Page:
If you want to shelter the distributions from taxes probably the easiest way is to put the distribution into a different traditional IRA. That will take up to the statutory maximum off your income.
Hey, I’m more awake. So, kaylasdad99, ignore what anyone said about penalties. They don’t apply to you in this situation. Taxes do however. You have 2 option with this thing. You can start taking RMDs (depending on how old your dad was with let you know how much time you have to do this, but you don’t have much time in any event). This let’s you keep the ira indefinitely using it as a second source of income for however long it lasts. Or you can liquidate the account with the next 5 years and take the tax hit. Talk to a cpa about the tax consequences of each option. If you liquidate the funds you can use them however you like. If you take RMDs, you have a second income. Depends on what is more important to you and how the taxes are going to lay down for you. You can’t really avoid the taxes though. As Bill Door said you can potentially delay them with a distribution into another IRA.
Good to know. Rmds need to continue on schedule (annually) but at your rate if you want to not liquidate the fund. This is a good time to talk to a CPA and figure out if RMDs or full liquidation is better for you for tax purposes.
If you go with RMDs and are eligible for catch up payments to your tsp like you mentioned earlier, you could use the rmd to offset the catch up payments. This might be worth your while.
Note that is called a “Beneficiary IRA” and the whole account can be transferred to a investment company like ETrade. Then you can invest that money. You would not need to pay taxes on the income until you choose to withdraw it. And you are required to withdraw a minimum amount each year.
Best for now to get the account established at the same place where your dad had his IRA. Then after about a month and the “dust settles”, consider moving it to where you could get a better return on your investment.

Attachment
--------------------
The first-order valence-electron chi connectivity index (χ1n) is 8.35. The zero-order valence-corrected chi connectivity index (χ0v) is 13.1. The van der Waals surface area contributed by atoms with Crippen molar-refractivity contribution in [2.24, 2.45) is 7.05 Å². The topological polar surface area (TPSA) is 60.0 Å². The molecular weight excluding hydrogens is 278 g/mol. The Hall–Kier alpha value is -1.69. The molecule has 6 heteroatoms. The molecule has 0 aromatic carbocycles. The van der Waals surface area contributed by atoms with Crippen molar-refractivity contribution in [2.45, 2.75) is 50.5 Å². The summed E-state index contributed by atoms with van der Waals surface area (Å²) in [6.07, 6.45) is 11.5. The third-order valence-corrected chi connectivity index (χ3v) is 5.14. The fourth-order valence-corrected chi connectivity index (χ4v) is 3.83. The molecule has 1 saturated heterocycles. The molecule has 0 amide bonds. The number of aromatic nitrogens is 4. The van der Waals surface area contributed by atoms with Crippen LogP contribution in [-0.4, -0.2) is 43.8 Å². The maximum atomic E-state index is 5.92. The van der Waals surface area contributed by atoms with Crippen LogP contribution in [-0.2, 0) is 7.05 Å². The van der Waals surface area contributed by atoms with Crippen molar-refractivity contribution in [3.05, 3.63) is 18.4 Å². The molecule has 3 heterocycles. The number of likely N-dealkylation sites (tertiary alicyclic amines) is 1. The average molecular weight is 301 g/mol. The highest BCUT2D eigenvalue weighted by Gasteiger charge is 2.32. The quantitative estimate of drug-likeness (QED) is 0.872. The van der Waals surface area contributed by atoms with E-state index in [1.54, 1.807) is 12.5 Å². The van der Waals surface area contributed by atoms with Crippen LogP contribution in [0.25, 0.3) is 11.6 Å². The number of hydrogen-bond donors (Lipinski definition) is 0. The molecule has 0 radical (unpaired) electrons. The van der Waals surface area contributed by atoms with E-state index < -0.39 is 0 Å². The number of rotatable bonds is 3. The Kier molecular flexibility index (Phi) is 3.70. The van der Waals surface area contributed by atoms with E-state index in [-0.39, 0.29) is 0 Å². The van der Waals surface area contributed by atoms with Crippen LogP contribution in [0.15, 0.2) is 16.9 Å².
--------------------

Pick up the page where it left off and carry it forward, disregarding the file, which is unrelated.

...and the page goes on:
So far as determining how much you must withdraw each year, they want birth dates, death dates, maybe your dads SSN. So DO keep a copy of your dad’s death certificate handy from now until every cent is withdrawn from that account.
Whether you want to take out more than the minimum depends on your income - because it is taxable you are trying to take out the money at the lowest possible tax rate, which usually means when your income is the lowest. If you are still working then usually that will mean after retirement.
The other big win is to make sure you aren’t paying fees. Generally the whole account should be in a self-directed brokerage with access to Vanguard or similar low fee ETFs. The easiest places there are either Vanguard directly or TD Ameritrade which sells the applicable ETFs commission free. If you currently are at a brokerage with an advisor you could very well be paying 1-2% in fees to him, in addition to being invested in crappy high fee funds that add an additional 1-2%, so could be $400/yr on your 20k. In a vanguard etf you are going to pay nothing to an advisor and if say, you put 100% in VTI (total stock market), you pay .05%, or $10/yr.
Edit to add: which is why the TSP is considered one of the very best places to save money- their fees are even lower than vanguard.
The low fees were great in the TSP but one thing always bothered me - the claim was the dividends were reinvested - but I never saw an entry. Perhaps it was automatic in the background. the “C” fund was an S&P 500 tracker. I checked over significant time frames when the fund was flat and never saw an increase in my share count or value. Even at only a 2% dividend (typical of the S&P), there should have measurable increases on a $300,000.00 account.